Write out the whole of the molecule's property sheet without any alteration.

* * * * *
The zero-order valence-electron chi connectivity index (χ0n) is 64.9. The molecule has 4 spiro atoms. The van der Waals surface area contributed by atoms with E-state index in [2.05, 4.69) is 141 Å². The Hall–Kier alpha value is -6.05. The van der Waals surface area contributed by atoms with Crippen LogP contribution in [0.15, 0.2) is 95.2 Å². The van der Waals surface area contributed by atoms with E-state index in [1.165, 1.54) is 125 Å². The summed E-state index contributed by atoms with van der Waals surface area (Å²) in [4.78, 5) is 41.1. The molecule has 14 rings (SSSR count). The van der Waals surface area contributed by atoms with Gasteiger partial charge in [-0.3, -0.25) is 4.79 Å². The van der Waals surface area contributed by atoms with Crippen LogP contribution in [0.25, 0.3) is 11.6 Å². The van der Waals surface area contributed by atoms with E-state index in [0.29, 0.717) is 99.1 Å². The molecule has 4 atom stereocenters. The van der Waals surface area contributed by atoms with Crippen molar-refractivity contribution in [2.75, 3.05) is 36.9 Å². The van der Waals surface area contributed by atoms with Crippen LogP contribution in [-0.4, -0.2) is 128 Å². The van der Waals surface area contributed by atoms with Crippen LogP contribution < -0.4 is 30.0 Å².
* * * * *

The zero-order valence-electron chi connectivity index (χ0n) is 64.9. The molecule has 4 spiro atoms. The van der Waals surface area contributed by atoms with E-state index in [2.05, 4.69) is 141 Å². The Hall–Kier alpha value is -6.05. The van der Waals surface area contributed by atoms with Crippen LogP contribution in [0.15, 0.2) is 95.2 Å². The van der Waals surface area contributed by atoms with E-state index in [1.165, 1.54) is 125 Å². The summed E-state index contributed by atoms with van der Waals surface area (Å²) in [4.78, 5) is 41.1. The molecule has 14 rings (SSSR count). The van der Waals surface area contributed by atoms with Gasteiger partial charge in [-0.3, -0.25) is 4.79 Å². The van der Waals surface area contributed by atoms with Crippen LogP contribution in [0.25, 0.3) is 11.6 Å². The van der Waals surface area contributed by atoms with E-state index in [0.29, 0.717) is 99.1 Å². The molecule has 4 atom stereocenters. The van der Waals surface area contributed by atoms with Crippen molar-refractivity contribution in [2.75, 3.05) is 36.9 Å². The van der Waals surface area contributed by atoms with Crippen LogP contribution in [-0.4, -0.2) is 128 Å². The van der Waals surface area contributed by atoms with Crippen LogP contribution < -0.4 is 30.0 Å².